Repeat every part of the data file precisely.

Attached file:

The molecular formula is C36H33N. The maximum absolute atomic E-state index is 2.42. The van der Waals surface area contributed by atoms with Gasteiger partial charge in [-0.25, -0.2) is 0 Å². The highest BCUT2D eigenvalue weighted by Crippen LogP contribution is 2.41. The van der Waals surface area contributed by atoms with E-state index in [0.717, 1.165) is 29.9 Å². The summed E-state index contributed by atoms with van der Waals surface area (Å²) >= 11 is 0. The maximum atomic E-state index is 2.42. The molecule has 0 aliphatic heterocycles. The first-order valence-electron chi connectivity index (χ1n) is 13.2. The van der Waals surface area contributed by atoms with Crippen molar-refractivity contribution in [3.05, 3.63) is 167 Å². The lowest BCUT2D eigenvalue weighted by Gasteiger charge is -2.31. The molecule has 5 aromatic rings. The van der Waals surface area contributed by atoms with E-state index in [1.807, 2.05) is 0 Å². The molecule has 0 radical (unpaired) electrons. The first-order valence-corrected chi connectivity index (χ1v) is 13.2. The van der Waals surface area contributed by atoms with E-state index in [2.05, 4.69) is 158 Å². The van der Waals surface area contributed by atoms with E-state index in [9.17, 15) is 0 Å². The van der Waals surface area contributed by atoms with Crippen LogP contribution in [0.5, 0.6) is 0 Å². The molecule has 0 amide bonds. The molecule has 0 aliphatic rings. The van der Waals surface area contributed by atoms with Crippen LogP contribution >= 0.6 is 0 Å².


The molecular formula is C36H33N. The maximum absolute atomic E-state index is 2.42. The van der Waals surface area contributed by atoms with Gasteiger partial charge in [-0.25, -0.2) is 0 Å². The highest BCUT2D eigenvalue weighted by Crippen LogP contribution is 2.41. The van der Waals surface area contributed by atoms with E-state index in [0.717, 1.165) is 29.9 Å². The summed E-state index contributed by atoms with van der Waals surface area (Å²) >= 11 is 0. The maximum atomic E-state index is 2.42. The molecule has 0 aliphatic heterocycles. The first-order valence-electron chi connectivity index (χ1n) is 13.2. The van der Waals surface area contributed by atoms with Crippen molar-refractivity contribution in [3.05, 3.63) is 167 Å². The lowest BCUT2D eigenvalue weighted by Gasteiger charge is -2.31. The molecule has 5 aromatic rings. The van der Waals surface area contributed by atoms with E-state index in [1.807, 2.05) is 0 Å². The molecule has 0 radical (unpaired) electrons. The first-order valence-corrected chi connectivity index (χ1v) is 13.2. The van der Waals surface area contributed by atoms with E-state index in [2.05, 4.69) is 158 Å². The van der Waals surface area contributed by atoms with E-state index in [9.17, 15) is 0 Å². The van der Waals surface area contributed by atoms with Crippen LogP contribution in [0.5, 0.6) is 0 Å². The molecule has 0 amide bonds. The molecule has 0 aliphatic rings. The van der Waals surface area contributed by atoms with Crippen LogP contribution >= 0.6 is 0 Å².